Permafrost Engineering is the application of engineering principles in areas where permafrost may be present, and design conditions are affected by temperatures below 0°C. These conditions mostly exist in high northern and southern latitudes or at high elevations. In recent years, engineering projects and developments in cold environments has increased in importance due to access required to enable mining of natural resources, resource transportation (e.g., pipelines), or in improving infrastructure and accessibility (e.g., infrastructure corridors).


For engineering purposes, it is important to appreciate the physical differences in the materials that may be encountered and used as foundations or for construction such as snow, firn, and ice in special forms, including sea ice, glacier ice, pore ice, segregated ice, ground ice, ice shelves or icebergs. However, understanding the conditions that prevail in the cryosphere is also required for the design of conditions that are artificially induced, for example, artificial ground freezing used to increase the strength of the ground temporarily to build tunnels, caverns, or shafts (e.g. Thermosyphons)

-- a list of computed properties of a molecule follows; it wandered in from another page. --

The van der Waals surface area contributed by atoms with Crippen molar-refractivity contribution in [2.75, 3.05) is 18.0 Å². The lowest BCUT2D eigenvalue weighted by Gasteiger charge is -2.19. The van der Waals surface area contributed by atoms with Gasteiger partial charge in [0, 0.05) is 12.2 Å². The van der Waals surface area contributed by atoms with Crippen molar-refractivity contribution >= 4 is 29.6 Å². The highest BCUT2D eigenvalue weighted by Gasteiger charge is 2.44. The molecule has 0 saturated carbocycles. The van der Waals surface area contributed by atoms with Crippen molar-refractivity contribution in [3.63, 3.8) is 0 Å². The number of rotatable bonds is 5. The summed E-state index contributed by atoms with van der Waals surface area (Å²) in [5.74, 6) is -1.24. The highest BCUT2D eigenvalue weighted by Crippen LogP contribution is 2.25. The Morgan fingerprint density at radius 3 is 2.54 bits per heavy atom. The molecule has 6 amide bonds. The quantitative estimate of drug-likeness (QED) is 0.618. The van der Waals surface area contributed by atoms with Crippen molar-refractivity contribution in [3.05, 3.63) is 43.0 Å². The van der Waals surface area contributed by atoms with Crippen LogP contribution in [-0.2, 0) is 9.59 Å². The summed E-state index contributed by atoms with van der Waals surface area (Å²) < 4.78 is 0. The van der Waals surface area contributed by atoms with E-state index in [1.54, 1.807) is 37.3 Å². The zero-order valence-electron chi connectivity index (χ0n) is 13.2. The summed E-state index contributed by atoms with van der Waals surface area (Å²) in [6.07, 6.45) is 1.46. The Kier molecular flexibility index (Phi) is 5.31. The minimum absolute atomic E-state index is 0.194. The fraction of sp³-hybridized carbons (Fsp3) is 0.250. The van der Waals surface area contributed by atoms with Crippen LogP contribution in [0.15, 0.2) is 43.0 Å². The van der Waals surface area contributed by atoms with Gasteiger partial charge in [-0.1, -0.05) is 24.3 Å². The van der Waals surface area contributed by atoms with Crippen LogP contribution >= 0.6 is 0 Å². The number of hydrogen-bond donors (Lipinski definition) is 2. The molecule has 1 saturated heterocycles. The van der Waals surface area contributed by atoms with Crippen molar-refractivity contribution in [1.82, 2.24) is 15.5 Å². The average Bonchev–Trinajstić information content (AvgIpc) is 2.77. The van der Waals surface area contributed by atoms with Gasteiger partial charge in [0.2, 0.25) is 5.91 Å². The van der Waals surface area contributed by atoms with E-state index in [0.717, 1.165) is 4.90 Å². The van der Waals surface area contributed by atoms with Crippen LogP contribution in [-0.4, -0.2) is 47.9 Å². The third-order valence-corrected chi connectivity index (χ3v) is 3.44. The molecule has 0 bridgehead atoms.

View of a thermosyphon

Figure 6. Thermosyphons (Photo Courtesy of BGC Engineering Inc.)


In addition to challenges resulting from the complex material properties, other notable challenges are related to the logistics, such as the remoteness of a site, availability of site investigation equipment and construction material, or access in steep and mountain environments. Further the effects of the harsh climatic conditions, including cold temperatures, darkness at high latitude, or major diurnal air temperature variations and low oxygen levels in high mountain areas, are wearing on equipment and people. This often results in limited information for the design, such as site investigation or historical climate data. However, the latter is important in carrying out future projections and designing for potential effects from climate change. Since the cryosphere is often found in environments that are ecologically very sensitive, it is important to understand how a planned infrastructure affects the environment and it is essential to select an appropriate adaptation strategy.